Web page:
To say more would be to spoil a delicious tale of revelation and conflict that flows like the tide of the waters surrounding this island home.  Over quite a period of time, we will learn not only who created the painting and what lies behind its frame, but the mystery of a family member who disappeared years ago, the truth about a murder that was never documented, and the truth about present and past relationships that is shocking to all.  Truth and honesty will eventually come out but not until the end of a circuitous journey that exposes loyalty, greed, unfaithfulness, selfishness and terror in every single character abiding in these pages.

Peregrine Island… is a carefully plotted and uniquely characterized story that is sure to delight readers of skilled authors.  Highly recommended historical/contemporary fiction!!!

The Ninja's Daughter: A Hiro Hattori Novel - A Shinobi Mystery by Susan Spann

The Ninja’s Daughter: A Hiro Hattori Novel (A Shinobi Mystery).  Susan Spann. Seventh Street Books. August 2, 2016. 248 pp.  ISBN#: 9781633881815.

The daughter of an actor is found murdered by the side of Kyoto’s Kamo River, and a man who “thinks” he murdered her comes for assistance to the Portuguese Jesuit priest, Father Mateo, and his secret body guard, the master ninja Hiro Hattori. Hiro and Father Mateo are at odds initially as the latter believes there’s a mystery here to be solved and Hiro believes this is a messy business they should avoid.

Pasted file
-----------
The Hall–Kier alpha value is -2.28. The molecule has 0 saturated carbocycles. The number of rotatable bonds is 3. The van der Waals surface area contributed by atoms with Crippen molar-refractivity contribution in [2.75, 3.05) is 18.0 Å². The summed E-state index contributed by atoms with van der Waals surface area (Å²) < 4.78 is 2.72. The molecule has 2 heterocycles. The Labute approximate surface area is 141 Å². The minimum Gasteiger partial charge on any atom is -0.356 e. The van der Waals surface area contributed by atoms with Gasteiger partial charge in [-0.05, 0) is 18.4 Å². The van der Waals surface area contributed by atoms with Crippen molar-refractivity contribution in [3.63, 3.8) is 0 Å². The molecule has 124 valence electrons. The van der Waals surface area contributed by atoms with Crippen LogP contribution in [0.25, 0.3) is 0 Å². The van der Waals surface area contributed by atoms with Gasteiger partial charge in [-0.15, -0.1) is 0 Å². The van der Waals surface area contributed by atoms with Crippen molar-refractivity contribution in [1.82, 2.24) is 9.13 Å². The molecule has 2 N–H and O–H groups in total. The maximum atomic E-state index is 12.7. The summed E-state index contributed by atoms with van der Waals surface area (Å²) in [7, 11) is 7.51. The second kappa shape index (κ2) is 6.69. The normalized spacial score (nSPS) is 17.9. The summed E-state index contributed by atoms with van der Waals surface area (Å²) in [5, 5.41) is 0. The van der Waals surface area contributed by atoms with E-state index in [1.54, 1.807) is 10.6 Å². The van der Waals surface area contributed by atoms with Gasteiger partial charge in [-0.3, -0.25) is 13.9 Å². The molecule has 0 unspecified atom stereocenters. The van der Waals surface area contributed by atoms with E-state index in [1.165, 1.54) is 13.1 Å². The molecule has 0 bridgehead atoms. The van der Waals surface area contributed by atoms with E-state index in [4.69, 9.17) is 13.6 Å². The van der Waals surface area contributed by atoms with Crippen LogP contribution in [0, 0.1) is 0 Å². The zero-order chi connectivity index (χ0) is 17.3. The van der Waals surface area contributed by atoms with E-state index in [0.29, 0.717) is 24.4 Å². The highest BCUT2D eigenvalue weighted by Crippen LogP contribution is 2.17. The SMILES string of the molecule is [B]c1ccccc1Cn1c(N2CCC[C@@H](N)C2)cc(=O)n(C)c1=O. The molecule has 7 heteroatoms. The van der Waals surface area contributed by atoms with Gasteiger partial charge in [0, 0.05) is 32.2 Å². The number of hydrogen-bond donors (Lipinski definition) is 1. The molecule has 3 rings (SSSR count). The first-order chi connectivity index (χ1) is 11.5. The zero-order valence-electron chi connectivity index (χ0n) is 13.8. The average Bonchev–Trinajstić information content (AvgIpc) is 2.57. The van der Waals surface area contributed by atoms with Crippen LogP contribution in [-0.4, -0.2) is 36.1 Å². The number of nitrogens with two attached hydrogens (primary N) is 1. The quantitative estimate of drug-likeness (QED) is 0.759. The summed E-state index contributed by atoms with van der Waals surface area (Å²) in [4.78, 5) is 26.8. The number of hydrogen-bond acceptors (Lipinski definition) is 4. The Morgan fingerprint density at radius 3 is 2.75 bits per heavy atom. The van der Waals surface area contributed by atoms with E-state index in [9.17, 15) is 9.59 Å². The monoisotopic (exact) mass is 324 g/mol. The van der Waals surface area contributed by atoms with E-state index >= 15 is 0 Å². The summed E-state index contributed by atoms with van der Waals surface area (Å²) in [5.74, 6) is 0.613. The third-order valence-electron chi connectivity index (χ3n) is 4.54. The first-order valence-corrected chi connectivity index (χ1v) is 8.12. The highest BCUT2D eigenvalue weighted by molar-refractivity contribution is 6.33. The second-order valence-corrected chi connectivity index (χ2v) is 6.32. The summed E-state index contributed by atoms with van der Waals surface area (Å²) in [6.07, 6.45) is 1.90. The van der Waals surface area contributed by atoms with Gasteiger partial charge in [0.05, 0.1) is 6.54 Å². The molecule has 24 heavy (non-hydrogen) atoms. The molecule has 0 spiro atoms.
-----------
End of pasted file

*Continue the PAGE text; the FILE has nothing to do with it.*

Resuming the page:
The latest Shogun has died and various groups are vying for this position, indeed getting ready to go to war with each other to win the coveted position that carries so much power, riches and fame with it. 

Father Mateo and Hiro discover that the local magistrates won’t investigate this murder because the dead girl was the daughter of an actor, a profession considered shameful in 16th century Japan.  Father Mateo, however, values every life and insists on investigating this murder, helping the family of the murdered girl, and defying the warning that they would be arrested if they interfered with any investigation. 

The intriguing parts of this mystery involve a golden coin found attached to the string that caused the death of Emi, a silent lover Jiro who was with Emi the night before she died but remembers nothing else, a family whose males acted in Noh dramas, a sister who knew of Emi’s plans and secret meetings with men at night, and parents who allowed Emi to act in unseemly ways because they couldn’t control her fierce passions about her future life. 

Besides being a good mystery, this novel is also intriguing in its presentation of the Noh actors’ culture, the set standards of communicating with men and women of different social classes, and the levels of integrity and abuse of the local clans ruling the area with its codes of behavior for different members in the samurai hierarchy.
Wonderful historical mystery, Susan Spann! Highly recommended reading!